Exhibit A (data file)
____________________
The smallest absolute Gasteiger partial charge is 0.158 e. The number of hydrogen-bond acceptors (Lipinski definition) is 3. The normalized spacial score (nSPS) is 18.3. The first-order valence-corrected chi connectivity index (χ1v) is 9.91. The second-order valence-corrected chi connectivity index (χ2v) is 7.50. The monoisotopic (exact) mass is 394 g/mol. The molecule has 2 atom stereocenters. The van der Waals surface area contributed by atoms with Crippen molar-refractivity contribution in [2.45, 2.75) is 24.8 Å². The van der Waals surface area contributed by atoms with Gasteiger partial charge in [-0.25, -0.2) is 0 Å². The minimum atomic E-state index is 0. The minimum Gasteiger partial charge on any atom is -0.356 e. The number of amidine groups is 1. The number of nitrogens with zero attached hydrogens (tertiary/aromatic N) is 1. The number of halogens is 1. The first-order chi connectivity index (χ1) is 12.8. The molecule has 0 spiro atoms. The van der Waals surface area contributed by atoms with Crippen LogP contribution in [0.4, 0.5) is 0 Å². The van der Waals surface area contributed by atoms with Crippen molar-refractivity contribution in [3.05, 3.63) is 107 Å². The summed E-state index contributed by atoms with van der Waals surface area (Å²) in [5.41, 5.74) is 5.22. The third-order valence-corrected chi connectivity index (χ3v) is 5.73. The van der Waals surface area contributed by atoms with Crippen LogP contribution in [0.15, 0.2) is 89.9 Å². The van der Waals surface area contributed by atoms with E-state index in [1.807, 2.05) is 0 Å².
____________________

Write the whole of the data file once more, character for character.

The smallest absolute Gasteiger partial charge is 0.158 e. The number of hydrogen-bond acceptors (Lipinski definition) is 3. The normalized spacial score (nSPS) is 18.3. The first-order valence-corrected chi connectivity index (χ1v) is 9.91. The second-order valence-corrected chi connectivity index (χ2v) is 7.50. The monoisotopic (exact) mass is 394 g/mol. The molecule has 2 atom stereocenters. The van der Waals surface area contributed by atoms with Crippen molar-refractivity contribution in [2.45, 2.75) is 24.8 Å². The van der Waals surface area contributed by atoms with Gasteiger partial charge in [-0.25, -0.2) is 0 Å². The minimum atomic E-state index is 0. The minimum Gasteiger partial charge on any atom is -0.356 e. The number of amidine groups is 1. The number of nitrogens with zero attached hydrogens (tertiary/aromatic N) is 1. The number of halogens is 1. The first-order chi connectivity index (χ1) is 12.8. The molecule has 0 spiro atoms. The van der Waals surface area contributed by atoms with Crippen LogP contribution in [0.4, 0.5) is 0 Å². The van der Waals surface area contributed by atoms with Crippen molar-refractivity contribution in [3.05, 3.63) is 107 Å². The summed E-state index contributed by atoms with van der Waals surface area (Å²) in [5.41, 5.74) is 5.22. The third-order valence-corrected chi connectivity index (χ3v) is 5.73. The van der Waals surface area contributed by atoms with Crippen LogP contribution in [0.15, 0.2) is 89.9 Å². The van der Waals surface area contributed by atoms with E-state index in [1.807, 2.05) is 0 Å².